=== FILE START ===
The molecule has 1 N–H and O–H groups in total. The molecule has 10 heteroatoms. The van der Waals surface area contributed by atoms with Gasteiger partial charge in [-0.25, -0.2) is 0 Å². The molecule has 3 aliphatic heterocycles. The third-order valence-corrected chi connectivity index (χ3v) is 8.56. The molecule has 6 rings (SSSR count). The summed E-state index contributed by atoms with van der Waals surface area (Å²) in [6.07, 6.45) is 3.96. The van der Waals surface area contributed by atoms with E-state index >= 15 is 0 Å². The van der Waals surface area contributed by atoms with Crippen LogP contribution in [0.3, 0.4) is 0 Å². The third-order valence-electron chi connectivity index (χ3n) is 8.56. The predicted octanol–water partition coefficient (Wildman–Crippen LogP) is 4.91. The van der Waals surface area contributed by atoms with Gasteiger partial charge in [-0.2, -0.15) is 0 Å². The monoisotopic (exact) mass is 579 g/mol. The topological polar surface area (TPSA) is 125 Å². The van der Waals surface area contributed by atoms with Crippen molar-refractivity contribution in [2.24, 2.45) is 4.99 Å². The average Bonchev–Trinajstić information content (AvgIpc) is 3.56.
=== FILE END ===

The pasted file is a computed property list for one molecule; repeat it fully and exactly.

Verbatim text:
The molecule has 1 N–H and O–H groups in total. The molecule has 10 heteroatoms. The van der Waals surface area contributed by atoms with Gasteiger partial charge in [-0.25, -0.2) is 0 Å². The molecule has 3 aliphatic heterocycles. The third-order valence-corrected chi connectivity index (χ3v) is 8.56. The molecule has 6 rings (SSSR count). The summed E-state index contributed by atoms with van der Waals surface area (Å²) in [6.07, 6.45) is 3.96. The van der Waals surface area contributed by atoms with E-state index >= 15 is 0 Å². The van der Waals surface area contributed by atoms with Crippen LogP contribution in [0.3, 0.4) is 0 Å². The third-order valence-electron chi connectivity index (χ3n) is 8.56. The predicted octanol–water partition coefficient (Wildman–Crippen LogP) is 4.91. The van der Waals surface area contributed by atoms with Gasteiger partial charge in [-0.2, -0.15) is 0 Å². The monoisotopic (exact) mass is 579 g/mol. The topological polar surface area (TPSA) is 125 Å². The van der Waals surface area contributed by atoms with Crippen molar-refractivity contribution in [2.24, 2.45) is 4.99 Å². The average Bonchev–Trinajstić information content (AvgIpc) is 3.56.